Note: This article was first published on July 17, 2018 and is being republished on February 14, 2018.
Discrimination against the queer community in India has never been a secret. And now, the discontent and agitation on this has manifested itself into a national conversation. It is safe to say that the stigma, harassment and violence that queer people endure in their everyday lives, in private and public spaces, cuts across privileges and categories of class, caste, religion, region and language – it is truly intersectional.
The courtroom battle regarding the validity of Section 377 of the Indian Penal Code was truly monumental, but legal change doesn’t necessarily mean a change in attitudes. Despite various efforts to bridge the gap, the LGBTQIA+ community is very frequently subjected to discrimination – especially when it comes to projecting queer identities and characters in ways that are free from stereotypes.
“When I was around 5, I had watched this Sanjay Dutt movie called Sadak on the sly because no one would let me watch it otherwise. The antagonist of the movie was a transperson who was the evil madam of a brothel. That was way back in the 1990s. If I think hard enough, I think I can still remember how much that movie scared me, even though 25 years have gone by,” recalls Solo, an independent artist and comic writer, and co-founder of Striptease – The Magazine, an online zine about comics, graphic novels and pop culture. Of her many ventures, Solo has worked with Gaysi Family, a platform meant to initiate a dialogue about the LGBTQIA+ community in India. One of her pieces for the magazine tackled the subtle kinds of homophobia found in India and another dealt with the sort of prejudices lesbian or bisexual women face in the country.
For young people, who now have access to online shows, graphic novels, films, music and theatre that normalises queerness, cultural self-expression by queer artists has played a large role in changing how they see LGBT issues. These artists have fought against stereotypes and discrimination, and tried to change public views in the way they best know how – through their art.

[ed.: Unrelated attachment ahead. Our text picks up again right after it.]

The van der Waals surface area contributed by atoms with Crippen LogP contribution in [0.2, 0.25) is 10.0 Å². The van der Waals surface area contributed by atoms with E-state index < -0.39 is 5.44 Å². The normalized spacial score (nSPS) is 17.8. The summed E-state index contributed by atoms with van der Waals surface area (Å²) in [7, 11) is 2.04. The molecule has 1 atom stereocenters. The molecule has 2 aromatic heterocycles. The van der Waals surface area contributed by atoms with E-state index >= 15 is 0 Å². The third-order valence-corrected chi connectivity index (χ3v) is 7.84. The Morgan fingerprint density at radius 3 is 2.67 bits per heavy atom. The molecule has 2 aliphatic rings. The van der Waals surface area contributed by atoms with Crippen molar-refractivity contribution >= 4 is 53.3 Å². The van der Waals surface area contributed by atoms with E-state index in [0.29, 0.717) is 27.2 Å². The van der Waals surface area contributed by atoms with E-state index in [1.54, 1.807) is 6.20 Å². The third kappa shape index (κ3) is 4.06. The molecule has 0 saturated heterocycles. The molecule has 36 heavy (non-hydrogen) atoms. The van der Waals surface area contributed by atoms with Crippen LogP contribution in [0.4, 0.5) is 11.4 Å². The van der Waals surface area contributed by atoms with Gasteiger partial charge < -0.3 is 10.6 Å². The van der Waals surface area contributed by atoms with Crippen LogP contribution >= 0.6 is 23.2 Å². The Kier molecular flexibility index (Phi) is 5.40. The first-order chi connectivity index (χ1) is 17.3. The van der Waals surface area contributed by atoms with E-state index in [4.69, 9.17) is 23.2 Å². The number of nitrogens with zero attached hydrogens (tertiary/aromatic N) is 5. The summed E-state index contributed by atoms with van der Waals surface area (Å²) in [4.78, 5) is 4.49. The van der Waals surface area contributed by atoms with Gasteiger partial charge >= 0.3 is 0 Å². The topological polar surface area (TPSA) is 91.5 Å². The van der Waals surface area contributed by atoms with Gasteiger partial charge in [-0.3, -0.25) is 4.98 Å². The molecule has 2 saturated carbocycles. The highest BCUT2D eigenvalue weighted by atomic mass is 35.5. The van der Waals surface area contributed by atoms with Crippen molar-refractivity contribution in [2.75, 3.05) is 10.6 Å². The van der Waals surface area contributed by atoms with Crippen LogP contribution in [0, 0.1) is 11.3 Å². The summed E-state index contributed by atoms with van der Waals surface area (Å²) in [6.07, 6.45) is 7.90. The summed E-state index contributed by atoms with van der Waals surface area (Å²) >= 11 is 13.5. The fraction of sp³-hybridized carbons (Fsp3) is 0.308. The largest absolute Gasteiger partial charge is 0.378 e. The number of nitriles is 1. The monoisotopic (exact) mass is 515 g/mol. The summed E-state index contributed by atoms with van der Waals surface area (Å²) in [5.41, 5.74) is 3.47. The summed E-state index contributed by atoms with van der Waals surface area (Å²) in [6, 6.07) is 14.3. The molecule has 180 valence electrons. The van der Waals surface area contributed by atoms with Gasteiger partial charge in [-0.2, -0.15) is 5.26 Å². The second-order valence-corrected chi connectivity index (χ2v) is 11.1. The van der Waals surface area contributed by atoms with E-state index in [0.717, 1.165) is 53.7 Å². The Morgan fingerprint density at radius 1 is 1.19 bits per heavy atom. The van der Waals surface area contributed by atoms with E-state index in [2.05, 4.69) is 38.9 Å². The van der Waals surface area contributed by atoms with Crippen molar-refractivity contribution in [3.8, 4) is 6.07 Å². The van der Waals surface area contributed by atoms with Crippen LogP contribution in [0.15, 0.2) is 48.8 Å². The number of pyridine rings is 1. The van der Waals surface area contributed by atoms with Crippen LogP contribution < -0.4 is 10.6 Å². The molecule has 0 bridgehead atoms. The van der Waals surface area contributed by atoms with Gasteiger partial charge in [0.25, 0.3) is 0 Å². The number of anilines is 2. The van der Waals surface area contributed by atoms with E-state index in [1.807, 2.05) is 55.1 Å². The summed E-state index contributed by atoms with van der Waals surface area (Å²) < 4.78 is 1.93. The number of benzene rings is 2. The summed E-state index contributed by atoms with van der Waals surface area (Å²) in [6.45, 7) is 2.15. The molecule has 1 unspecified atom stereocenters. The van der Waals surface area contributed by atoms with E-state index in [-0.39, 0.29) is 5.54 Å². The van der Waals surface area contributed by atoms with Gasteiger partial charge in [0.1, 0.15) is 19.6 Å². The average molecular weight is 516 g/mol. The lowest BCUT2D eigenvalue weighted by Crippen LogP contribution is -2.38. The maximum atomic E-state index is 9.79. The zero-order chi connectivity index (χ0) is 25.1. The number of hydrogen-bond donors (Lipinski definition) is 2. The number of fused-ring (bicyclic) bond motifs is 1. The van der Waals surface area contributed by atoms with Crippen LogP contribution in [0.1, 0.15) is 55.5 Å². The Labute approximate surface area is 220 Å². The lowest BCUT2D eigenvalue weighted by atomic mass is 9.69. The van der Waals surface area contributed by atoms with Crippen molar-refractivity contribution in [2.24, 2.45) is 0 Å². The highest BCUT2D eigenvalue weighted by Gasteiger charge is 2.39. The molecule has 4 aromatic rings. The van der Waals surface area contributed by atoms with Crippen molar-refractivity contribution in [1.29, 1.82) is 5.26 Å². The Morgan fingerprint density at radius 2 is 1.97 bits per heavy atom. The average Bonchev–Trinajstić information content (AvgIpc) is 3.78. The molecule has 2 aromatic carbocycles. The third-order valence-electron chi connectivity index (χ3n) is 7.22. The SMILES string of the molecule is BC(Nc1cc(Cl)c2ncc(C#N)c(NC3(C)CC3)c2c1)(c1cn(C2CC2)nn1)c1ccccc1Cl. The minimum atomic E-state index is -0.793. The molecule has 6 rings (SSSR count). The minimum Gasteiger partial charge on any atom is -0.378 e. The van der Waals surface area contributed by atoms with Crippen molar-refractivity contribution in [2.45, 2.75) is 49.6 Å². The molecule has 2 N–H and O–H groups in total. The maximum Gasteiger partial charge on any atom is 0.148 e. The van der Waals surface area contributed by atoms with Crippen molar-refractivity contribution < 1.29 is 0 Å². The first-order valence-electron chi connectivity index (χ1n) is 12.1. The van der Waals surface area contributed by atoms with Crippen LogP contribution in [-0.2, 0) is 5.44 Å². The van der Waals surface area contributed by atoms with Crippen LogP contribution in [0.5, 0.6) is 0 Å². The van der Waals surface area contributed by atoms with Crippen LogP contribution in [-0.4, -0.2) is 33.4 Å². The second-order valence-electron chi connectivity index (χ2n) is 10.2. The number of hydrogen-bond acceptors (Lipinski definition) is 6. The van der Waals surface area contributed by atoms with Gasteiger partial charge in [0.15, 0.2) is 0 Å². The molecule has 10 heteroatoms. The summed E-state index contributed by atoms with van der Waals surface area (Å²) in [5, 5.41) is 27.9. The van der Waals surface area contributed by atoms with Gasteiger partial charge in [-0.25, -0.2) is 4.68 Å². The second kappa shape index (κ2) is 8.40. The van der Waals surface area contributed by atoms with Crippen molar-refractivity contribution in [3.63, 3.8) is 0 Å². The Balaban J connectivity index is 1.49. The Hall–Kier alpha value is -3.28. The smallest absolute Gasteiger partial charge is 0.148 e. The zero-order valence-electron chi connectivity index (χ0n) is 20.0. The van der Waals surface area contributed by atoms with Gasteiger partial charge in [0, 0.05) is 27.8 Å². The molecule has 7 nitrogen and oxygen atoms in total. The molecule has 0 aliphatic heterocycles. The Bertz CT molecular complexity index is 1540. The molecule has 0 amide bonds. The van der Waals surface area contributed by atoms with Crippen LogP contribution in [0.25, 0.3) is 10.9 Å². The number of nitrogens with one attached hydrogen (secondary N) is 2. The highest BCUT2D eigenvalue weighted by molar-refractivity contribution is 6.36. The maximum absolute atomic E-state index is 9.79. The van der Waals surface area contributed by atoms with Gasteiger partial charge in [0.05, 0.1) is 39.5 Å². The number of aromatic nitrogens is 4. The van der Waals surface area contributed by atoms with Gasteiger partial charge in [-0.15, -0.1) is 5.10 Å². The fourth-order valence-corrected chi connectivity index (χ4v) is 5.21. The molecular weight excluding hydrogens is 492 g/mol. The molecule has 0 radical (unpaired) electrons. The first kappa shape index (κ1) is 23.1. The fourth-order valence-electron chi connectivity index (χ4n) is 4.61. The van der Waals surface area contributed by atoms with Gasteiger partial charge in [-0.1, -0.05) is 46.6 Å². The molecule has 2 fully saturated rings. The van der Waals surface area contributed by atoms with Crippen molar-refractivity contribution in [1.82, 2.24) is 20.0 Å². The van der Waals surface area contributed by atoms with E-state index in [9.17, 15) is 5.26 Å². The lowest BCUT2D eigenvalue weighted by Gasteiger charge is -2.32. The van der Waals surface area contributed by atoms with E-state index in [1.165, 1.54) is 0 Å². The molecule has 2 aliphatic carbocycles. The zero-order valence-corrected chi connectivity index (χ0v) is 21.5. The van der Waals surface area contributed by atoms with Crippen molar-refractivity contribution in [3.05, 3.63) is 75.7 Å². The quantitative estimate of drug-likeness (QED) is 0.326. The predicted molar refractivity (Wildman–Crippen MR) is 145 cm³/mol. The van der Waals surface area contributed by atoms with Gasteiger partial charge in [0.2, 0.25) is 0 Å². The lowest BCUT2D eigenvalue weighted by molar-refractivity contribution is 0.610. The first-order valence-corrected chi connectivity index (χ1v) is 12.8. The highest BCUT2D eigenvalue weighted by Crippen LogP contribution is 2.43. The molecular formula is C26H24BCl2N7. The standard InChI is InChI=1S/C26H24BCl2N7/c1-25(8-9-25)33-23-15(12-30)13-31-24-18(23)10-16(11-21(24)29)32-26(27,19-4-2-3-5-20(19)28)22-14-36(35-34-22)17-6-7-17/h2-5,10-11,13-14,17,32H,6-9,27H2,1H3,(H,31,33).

Successful pop culture interventions require working with themes the audience will find relatable. Solo’s work deals with themes ranging from how hard it is growing up and the watertight gender binary roles imposed on children, to consent in queer relationships, using logic, wit and aesthetic. Both a writer and an artist, ideas flow seamlessly from one medium to another in her work. Her comics are the best example of this.
The decriminalisation of ‘unnatural sex’ is one thing; eradicating social stigma in the family and neighbourhood/workplace is altogether another. And when we talk about stigma and enforcing gender stereotypes, the silence in the mainstream media is almost deafening.
Most of these artists have got to where they are today without the help of anyone else in their circles – they are self-made. Many have faced career obstacles and marginalisation within the (non-queer) artistic community. This is most stark for those engaged in the performance arts.
Sandipta Chhetri (Sandy), a transgender activist who represents the issues of her community through dance, says,”I have faced a lot of problems in the professional sphere due to my sexuality. In my personal experience, when a trans person gathers the courage to venture into the field of regular employment, the whole society becomes their roadblock. I am also a model and a thespian. I very often find myself in situations where my gender is questioned. People are so inquisitive to know if I am a boy or a girl.”